The New International Encyclopædia/Groton

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For works with similar titles, see Groton.

GRO'TON. A town in New London County, Conn., on the Thames River, opposite New London, and on the New York, New Haven and Hartford Railroad (Map: Connecticut, G 4). It contains the Bill Memorial Library, and has large ship-building yards. The government is administered by annual town meetings. Population, in 1890, 5539; in 1900, 5962.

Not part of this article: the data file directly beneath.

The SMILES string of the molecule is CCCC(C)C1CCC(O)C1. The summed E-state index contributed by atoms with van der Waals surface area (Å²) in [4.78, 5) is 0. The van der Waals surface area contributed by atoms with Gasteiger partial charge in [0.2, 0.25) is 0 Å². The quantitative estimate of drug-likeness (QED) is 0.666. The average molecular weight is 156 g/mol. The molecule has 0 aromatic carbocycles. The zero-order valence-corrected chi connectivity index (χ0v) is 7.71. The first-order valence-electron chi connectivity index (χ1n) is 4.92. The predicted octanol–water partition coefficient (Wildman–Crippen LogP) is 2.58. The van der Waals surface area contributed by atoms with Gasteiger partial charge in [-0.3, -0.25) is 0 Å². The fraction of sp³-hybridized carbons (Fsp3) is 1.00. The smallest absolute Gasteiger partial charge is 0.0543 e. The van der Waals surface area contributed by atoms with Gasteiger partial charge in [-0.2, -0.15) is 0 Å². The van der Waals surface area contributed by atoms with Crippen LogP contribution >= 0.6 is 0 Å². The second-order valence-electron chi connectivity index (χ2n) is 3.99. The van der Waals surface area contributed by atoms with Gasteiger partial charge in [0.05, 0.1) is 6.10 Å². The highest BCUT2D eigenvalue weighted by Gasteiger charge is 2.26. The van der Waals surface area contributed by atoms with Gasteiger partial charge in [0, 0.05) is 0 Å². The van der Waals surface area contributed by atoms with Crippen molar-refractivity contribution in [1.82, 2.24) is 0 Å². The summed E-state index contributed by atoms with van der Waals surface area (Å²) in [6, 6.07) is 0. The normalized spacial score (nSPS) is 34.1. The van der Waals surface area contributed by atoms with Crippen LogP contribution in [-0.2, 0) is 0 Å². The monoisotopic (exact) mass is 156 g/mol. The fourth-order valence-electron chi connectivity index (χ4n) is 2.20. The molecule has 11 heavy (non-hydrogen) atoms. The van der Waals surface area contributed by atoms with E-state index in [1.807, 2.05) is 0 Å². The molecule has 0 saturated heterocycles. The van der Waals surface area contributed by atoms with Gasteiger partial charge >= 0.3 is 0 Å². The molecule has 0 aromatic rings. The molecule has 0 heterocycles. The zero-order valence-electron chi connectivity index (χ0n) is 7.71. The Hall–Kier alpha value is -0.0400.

Here occurred, on September 6, 1781, what has been called the ‘Massacre of Fort Griswold.’ One hundred and fifty Americans stubbornly resisted an attack of about 800 Tories under Benedict Arnold, who finally forced their way into the fort, and, maddened by the prolonged resistance, butchered the greater part of the survivors after their surrender. Of the 150, 85 were killed and 65 wounded, 35 mortally. A monument marks the site of the fort. Consult: History of New London County (Philadelphia, 1882), and an article, “The Massacre of Fort Griswold,” in Magazine of American History, vol. vii. (New York, 1880).